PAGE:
Transcription: Looking Back 200 Years

By Prajeeth Koyada
January 10, 2015

Prajeeth is a first year chemistry major at the University of Virginia. He currently transcribes documents for the Financial Papers Project.

Transcribing documents for the Papers of George Washington has been both an enlightening and mystifying experience. For every “Caleb Gibbs” I uncover, a multitude of questions arise– “who was this person?”, “why was he important”, “what are his greatest achievements, and failures?”, among others–and occupy my thoughts until I move on to the next line and my thoughts are now focused on a new individual, maybe a “Josiah Hall” this time. The entire time, from the moment I open the papers to the instant I shut off the computer, I don’t exist in that large room on grounds – I’m reading, thinking of, and most importantly, experiencing a minuscule part of the life of George Washington and his correspondents.

Sorry to sound overly Romantic, but the transcription of George Washington’s correspondence truly is an adventure in some respects. I uncover what his debts and obligations were, to whom they were entitled to, and what exactly he owed. A form of enlightenment, I gain a unique insight regarding the needs of the Continental Army during and after the Revolutionary War– something not provided in the history courses everyone has taken.

Henry Alexander Ogden’s 1897 depiction of uniforms and weapons used in the Revolutionary War

On the side, by reading some of the other transcribed diaries the Papers have produced, I follow the footsteps of Washington and his patriots; I do not just relive the same lessons taught in history class, but get to see what daily life looked like, in all of its small details. Most definitely, these papers have helped me to humanize these long-past figures, bastions of a far away age. When we think of George Washington and his soldiers, we usually see them as symbols of freedom, fighting an impossible battle for independence, which of course puts us in a certain perceptual mold. For me, reading these soldiers’ complaints about rations, stories told around the campfire, and images of their own personal lives reminds me that these soldiers were just like you and me, fighting for what they believe in. In other words, the Papers reminds me just who fought for the United States’ freedom and instills in me even more appreciation and respect for those same people.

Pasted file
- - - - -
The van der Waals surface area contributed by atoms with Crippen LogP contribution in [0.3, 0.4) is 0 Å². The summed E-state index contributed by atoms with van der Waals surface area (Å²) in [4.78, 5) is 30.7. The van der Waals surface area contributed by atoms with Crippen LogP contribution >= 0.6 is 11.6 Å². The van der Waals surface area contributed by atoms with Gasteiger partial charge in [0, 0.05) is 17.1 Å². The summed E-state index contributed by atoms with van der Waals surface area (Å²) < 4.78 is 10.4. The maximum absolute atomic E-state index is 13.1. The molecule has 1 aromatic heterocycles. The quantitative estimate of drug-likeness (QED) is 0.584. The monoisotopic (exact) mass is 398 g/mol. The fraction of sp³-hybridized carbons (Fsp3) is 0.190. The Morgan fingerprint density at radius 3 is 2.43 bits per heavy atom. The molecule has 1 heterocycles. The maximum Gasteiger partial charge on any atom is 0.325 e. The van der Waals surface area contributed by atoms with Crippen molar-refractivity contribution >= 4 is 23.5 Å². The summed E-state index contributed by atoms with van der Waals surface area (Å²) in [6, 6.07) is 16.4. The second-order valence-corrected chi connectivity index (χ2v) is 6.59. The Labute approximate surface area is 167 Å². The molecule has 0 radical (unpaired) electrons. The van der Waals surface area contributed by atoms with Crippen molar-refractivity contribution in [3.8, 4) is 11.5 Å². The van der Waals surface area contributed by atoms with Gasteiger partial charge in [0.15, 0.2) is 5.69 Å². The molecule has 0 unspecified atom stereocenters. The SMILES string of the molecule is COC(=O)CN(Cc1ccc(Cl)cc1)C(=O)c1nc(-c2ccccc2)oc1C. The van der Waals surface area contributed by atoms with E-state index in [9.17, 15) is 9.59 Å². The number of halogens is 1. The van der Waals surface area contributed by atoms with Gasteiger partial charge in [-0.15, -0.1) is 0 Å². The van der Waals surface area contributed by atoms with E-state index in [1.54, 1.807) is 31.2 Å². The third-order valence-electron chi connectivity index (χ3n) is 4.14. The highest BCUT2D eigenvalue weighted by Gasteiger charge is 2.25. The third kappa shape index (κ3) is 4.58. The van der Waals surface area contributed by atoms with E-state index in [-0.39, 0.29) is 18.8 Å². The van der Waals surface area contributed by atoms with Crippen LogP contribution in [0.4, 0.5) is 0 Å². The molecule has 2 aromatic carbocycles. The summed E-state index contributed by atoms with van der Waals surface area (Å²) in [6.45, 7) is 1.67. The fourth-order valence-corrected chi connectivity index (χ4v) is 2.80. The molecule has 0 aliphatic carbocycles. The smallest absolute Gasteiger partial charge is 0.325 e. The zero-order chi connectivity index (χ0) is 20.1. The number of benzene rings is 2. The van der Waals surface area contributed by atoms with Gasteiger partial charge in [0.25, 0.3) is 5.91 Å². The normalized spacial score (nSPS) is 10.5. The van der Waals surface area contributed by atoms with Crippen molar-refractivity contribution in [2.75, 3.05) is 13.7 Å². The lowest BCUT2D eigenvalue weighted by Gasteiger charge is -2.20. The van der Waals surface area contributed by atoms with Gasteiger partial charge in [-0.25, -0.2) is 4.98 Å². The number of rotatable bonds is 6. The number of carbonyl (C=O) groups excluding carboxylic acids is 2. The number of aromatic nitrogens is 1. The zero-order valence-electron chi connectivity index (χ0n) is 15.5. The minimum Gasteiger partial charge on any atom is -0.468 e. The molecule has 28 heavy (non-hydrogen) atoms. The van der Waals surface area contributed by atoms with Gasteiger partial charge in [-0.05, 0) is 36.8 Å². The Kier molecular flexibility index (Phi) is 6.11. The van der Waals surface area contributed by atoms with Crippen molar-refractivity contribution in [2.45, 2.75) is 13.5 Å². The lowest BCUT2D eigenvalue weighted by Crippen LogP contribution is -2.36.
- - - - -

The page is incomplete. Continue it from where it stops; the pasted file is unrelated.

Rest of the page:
Although I’ve made this work sound extremely serious, the truth is this work is remarkably fun and, at times, amusing! There are various stories that come to mind that these soldiers relate that would entertain even today, two centuries later. History is a great passion of mine, and being able to see a glimpse of what life was like during the birth of the United States for the people who helped achieve it is an amazing opportunity I’m grateful for.

Papers of George Washington, a.k.a., Hollywood

By Caitlin Conley
December 19, 2014

Caitlin is a Research Assistant for the Bibliography Project and is part of the Papers of George Washington social media team.